The cross-sectional data obtained from questionnaires administered enabled the researcher to assess the impact and effectiveness of microfinance institutions alleviating poverty in Nigeria. It is known that children and women are among the business womenest of the earth. The study targets the customers of MFIs between the ages of 18 and 60 who are gainfully employed and can repay loans. It has been discovered that the ability of women to borrow, save and earn income has enhanced their confidence and they are more able to confront other systemic inequalities (Little Field, Morduch and Hashemi, 2004). Therefore, this study examined the impact of Microfinance on women and other vulnerable groups particularly. In Indonesia, for example, women customers of Bank of Rakayat (Microfinance) partake more in family decisions on children education, use of contraceptives, etc. than women with little or no access tofinance.

This study is not unaware of the role of international donors to the Microfinance sector and how it can boost domestic growth. However, the study is limited to local Microfinance institutions and how they constitute effective strategies for poverty alleviation and economic development.

The study is divided into five parts. Chapter One presents the background to the study, the objectives of the study, the statement of the research problem, research questions, the hypotheses to be tested, the significance of the study, the scope and limitation of the study. Chapter two reviews the existing literature on Microfinance, Poverty and strategy to alleviate poverty in developed and developing countries. It also reviewed the historical background of Microfinance, the method of operation, the roles of Microfinance in the success of micro, small and medium enterprises, the challenges confronting Microfinance Institutions and the global perspective of Microfinance. Chapter three examines the theoretical framework and methodology adopted for the study in terms of the model specification, methods of estimation, data collection and instrument, data description, study population and sample size. Chapter four presents the data analysis and interpretation of results. The descriptive analysis results and the regression results are presented in qualitative form and were fully discussed so that meaningful conclusion could be drawn. In this chapter formulated hypotheses are to establish the relationship which exists among the variables. Chapter five which is the last part deals with the summary of the study, conclusion, recommendations for policy, and contributions to knowledge and suggestions for further research.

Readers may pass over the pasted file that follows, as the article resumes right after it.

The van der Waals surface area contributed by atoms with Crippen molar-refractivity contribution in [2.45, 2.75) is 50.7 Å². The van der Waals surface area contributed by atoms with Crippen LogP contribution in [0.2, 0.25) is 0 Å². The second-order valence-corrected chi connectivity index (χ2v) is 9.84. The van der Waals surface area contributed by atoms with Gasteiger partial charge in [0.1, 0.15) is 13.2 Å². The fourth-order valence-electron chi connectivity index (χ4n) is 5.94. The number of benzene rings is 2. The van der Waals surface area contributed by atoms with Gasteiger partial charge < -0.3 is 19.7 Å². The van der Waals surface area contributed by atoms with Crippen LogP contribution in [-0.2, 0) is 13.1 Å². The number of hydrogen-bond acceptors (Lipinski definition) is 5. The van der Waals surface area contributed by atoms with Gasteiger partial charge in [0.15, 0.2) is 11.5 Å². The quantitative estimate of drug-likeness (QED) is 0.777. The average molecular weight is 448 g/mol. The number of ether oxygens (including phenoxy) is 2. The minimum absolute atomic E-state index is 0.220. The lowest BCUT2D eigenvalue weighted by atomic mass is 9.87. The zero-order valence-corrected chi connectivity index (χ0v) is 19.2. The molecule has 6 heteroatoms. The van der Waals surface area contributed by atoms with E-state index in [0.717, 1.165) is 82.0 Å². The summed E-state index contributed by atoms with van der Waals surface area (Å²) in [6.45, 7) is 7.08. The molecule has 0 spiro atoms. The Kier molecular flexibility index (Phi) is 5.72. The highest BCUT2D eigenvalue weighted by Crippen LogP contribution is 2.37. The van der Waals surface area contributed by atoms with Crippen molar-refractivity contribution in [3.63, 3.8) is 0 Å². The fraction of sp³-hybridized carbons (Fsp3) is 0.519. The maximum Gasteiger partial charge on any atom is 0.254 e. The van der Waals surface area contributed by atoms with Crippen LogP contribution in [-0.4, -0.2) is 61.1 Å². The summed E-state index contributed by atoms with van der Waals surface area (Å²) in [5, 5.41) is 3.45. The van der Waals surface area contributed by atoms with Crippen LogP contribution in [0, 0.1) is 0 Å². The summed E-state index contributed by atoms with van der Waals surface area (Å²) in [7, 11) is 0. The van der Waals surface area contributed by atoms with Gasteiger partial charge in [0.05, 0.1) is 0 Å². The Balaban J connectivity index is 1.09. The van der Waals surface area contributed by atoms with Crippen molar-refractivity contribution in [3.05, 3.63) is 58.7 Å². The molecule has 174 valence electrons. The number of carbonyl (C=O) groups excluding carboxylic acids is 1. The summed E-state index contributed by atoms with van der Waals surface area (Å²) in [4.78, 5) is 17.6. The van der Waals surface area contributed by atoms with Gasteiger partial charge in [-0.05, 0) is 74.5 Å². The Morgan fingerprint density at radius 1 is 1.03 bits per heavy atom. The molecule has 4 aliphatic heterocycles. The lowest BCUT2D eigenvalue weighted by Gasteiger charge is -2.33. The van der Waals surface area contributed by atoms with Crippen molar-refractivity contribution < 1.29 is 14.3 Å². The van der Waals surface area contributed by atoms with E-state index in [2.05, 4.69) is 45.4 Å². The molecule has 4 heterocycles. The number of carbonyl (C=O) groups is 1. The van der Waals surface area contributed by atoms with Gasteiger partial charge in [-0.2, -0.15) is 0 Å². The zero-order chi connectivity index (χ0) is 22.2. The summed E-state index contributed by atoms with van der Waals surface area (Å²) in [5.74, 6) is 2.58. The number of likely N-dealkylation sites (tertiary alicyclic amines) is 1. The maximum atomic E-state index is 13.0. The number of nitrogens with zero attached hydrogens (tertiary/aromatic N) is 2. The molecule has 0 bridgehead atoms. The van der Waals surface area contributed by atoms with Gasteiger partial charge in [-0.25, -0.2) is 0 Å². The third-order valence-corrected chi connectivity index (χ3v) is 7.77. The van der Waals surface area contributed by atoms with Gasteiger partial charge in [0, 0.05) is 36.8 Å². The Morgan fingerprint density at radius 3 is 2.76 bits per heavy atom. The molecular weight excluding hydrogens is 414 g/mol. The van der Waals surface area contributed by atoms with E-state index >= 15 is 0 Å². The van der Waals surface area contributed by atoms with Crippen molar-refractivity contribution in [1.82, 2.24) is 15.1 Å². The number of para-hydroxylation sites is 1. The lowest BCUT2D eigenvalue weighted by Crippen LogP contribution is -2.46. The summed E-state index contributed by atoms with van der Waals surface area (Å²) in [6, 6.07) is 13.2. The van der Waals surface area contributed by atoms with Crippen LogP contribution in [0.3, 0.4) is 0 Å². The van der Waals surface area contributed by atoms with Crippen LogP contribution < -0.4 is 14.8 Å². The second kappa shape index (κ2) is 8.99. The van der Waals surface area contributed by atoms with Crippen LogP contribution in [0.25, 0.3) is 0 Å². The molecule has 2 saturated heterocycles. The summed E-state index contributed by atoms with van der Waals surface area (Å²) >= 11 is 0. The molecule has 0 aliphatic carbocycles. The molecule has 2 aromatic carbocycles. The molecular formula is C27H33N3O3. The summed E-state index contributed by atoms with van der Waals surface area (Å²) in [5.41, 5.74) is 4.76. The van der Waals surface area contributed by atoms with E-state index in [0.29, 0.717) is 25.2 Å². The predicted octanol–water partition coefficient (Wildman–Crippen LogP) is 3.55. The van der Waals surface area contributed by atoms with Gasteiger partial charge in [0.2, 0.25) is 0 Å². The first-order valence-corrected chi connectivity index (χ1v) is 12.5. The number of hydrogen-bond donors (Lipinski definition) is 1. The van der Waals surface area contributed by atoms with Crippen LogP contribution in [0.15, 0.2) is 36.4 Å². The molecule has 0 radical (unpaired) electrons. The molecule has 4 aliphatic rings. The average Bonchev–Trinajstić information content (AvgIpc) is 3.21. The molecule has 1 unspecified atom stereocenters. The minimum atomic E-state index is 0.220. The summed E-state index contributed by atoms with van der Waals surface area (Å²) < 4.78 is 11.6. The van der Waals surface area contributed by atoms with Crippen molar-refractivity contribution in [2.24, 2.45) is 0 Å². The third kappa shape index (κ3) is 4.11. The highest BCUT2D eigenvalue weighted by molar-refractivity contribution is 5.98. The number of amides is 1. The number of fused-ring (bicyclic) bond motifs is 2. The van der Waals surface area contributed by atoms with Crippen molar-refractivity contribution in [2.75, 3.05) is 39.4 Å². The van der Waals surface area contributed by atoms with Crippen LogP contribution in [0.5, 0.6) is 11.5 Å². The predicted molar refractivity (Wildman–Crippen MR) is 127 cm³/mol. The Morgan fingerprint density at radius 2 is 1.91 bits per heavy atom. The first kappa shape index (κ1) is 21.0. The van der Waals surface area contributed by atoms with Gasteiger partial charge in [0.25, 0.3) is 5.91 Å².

This section of the study details the various data collected and how the data were analyzed. This study relied on the use of primary data collected directly from respondents to the structured questionnaires and interviews. The questionnaire method was used in this study and administered by well trained interviewers in the study area which is Cross river States of Nigeria.

The data analysis for this study was by the use of descriptive statistics such as frequency distributions, means, per centages and cross tabulations between the variables identified. The multiple regression analysis was employed to make tentative predictions concerning the outcome of variables. The outputs of the analysis were presented in tables and figures. The statistical tool used was the Statistical Package for the Social Sciences (SPSS).